We the people, without question, are currently outraged, divided, and confused by an overwhelming amount of recent news and information being slung at us from every direction. Some of the news is real. Some is complete fiction. However, most of the news we hear is a weird concoction of half-truths and incomplete facts mixed with our own personal understandings, perceptions and opinions of the world. This is actually where the concept of fake news gets interesting…because we’re not talking about politics.
Fake news (a.k.a. misleading conversations) isn’t something born during the recent election. It’s been around forever, and it actually exists in the workplace as both employees and leaders attempt to influence others both positively and negatively.
So, what can we, as leaders in the corporate world learn from fake news? Can it benefit us in any way at work—by changing the way we give and receive information?
Well, to start, let’s talk about what we can’t learn from fake news—the facts. Yes, creepy clown sightings, selfies being classified as a mental disorder, and yes, political salaciousness (on both sides of the isle) can trigger a ton of interest and emotion. But, they are often just that—intentionally crafted information geared at eliciting fear, anger and reaction regardless of how ‘real’ the information truly is.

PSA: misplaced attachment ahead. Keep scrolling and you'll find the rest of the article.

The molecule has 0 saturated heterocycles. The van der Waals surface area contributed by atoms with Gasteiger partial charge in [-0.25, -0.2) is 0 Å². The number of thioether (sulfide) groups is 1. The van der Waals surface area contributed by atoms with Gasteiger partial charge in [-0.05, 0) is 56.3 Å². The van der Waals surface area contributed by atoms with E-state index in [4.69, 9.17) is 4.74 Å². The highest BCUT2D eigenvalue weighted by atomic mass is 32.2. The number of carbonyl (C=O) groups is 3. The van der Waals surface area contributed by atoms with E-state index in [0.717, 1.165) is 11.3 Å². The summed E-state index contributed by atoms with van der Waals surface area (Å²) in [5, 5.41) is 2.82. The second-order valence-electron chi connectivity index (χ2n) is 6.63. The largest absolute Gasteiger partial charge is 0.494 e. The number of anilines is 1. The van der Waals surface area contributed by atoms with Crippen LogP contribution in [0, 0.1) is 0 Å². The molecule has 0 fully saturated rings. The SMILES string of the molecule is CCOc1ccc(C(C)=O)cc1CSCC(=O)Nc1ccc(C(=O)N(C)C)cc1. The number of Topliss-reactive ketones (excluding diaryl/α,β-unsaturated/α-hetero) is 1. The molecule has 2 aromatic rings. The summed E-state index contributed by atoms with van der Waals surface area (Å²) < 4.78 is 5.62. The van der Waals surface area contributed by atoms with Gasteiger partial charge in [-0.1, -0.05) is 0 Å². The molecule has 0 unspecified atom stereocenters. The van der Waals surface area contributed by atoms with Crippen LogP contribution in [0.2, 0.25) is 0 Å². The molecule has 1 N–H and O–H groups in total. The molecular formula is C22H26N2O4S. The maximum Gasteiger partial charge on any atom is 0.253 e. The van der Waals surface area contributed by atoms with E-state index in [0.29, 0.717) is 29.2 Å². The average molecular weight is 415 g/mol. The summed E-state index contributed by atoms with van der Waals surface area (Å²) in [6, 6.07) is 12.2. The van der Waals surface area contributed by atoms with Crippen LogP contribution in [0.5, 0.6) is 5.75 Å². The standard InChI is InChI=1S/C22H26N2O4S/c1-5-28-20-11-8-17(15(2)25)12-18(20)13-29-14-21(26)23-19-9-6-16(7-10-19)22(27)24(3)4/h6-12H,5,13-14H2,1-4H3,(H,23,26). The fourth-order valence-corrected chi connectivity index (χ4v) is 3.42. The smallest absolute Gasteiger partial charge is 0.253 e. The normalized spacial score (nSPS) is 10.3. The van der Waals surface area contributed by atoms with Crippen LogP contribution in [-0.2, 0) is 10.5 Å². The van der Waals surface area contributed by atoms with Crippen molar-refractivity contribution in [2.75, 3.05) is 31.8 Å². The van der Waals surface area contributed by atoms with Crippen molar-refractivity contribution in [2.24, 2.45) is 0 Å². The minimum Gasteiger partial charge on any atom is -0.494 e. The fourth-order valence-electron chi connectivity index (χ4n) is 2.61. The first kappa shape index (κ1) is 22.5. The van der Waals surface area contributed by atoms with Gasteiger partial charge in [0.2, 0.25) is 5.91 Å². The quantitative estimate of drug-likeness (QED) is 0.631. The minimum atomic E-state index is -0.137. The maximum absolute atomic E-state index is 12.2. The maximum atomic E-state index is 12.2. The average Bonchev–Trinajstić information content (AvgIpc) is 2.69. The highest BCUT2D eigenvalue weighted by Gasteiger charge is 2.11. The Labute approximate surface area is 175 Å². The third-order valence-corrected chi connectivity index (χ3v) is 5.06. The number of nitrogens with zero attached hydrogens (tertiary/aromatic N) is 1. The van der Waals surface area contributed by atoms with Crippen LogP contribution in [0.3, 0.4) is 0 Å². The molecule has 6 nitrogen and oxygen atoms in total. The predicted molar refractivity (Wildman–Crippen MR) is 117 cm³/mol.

So, if we can’t learn anything from the facts involved in fake news, we should be able to gain some insight into ourselves as to why we seemingly love to consume fake news.
The Society for Personality and Social Psychology recently released a paper focused on finding out the cognitive processes, ideologies, cultural demands, and conspiracy beliefs that cause smart people to resist scientific messages…and instead believe fake news.
“Merely talking about ‘evidence’ or ‘data’ does not typically change a skeptic’s mind about a particular topic, whether it is climate change, genetically modified organisms or vaccines. People use science and fact to support their particular opinion and will downplay what they don’t agree with,” the paper states.
We asked our friend Dr. Kevin Fleming, Founder of Grey Matters International a decisional neuroscience-based executive consulting firm, for his thoughts on what types of information can actually have the power to change our minds. His response was fascinating saying, “Humanity is not against change,” said Fleming, “…humanity is against being changed. It’s important to understand the brain’s resistance and optimize your decision making map. The human brain wants to feel right. So, we will often only cognitively accept the information that makes us feel right.”
The article was contributed to Forbes.com by David Sturt and Todd Nordstrom